Rep. Doris Matsui (D-Calif.) on Wednesday said the COVID-19 pandemic has opened the door to widespread adoption of remote health care.

“Telehealth has become the silver lining of the pandemic,” Matsui said at The Hill’s “COVID-19: The Way Forward” event.

The California Democrat, who sits on health and technology subcommittees as a member of the House Energy and Commerce Committee, highlighted the benefits of telehealth, from minimizing the risk of transmission between patient and provider to resolving transportation issues and language barriers.

Dr. Carrie Byington, executive vice president of University of California Health who spoke at the event sponsored by Association of American Medical Colleges, said telehealth is crucial to reaching communities that don’t have adequate access to doctors.

Before the pandemic, she said, the university’s medical system saw about 500 virtual care visits per month. That number is now 200,000, having expanded to areas like New York City and the Navajo nation.

Matsui said that she and her colleagues had always hoped to improve access to telehealth, but “there have always been impediments.” Now, Matsui said, the urgent need for health care has overridden any barriers.

During the pandemic, Medicare and Medicaid waivers have allowed patients to use — and be reimbursed for — telehealth more broadly. Matsui said in Wednesday’s interview with The Hill’s Steve Clemons that she now hopes to make those measures permanent.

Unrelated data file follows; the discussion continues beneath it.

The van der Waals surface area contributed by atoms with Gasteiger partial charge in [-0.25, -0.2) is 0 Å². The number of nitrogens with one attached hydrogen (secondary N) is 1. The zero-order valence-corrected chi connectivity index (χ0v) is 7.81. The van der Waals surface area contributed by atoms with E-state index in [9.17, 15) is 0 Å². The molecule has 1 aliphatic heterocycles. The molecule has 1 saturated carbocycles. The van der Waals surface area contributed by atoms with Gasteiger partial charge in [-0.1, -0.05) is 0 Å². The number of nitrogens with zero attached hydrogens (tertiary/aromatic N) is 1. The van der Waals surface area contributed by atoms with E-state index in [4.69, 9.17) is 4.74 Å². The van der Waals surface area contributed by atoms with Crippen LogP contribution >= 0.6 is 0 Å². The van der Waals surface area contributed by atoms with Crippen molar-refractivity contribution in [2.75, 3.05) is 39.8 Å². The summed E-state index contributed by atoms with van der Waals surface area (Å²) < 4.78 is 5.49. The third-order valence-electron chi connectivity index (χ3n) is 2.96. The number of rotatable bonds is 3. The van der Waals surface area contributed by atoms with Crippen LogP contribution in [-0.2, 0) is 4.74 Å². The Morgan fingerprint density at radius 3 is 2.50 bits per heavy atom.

Democrats are hopeful that they can make broad gains on health care under a potential Biden administration. Winning back the White House, though, will require significant voter turnout this fall.

At an event earlier on Wednesday titled “What America Wants,” Biden campaign pollster John Anzalone, a partner at AGL research, discussed how a Biden coalition is different from an Obama or Clinton coalition.

Anzalone said Democratic presidential nominee Joe Biden is ahead with demographic groups President Trump won in 2016 that former President Obama lost in 2012: independents, college educated voters, suburbanites and seniors.

In the interview with The Hill’s Reid Wilson, Anzalone said he expects polls to be more accurate than they were in 2016, both because Trump is no longer a “wildcard” candidate and because pollsters have adapted their interview-style in response to the “collective PTSD” around 2016 poll inaccuracy.

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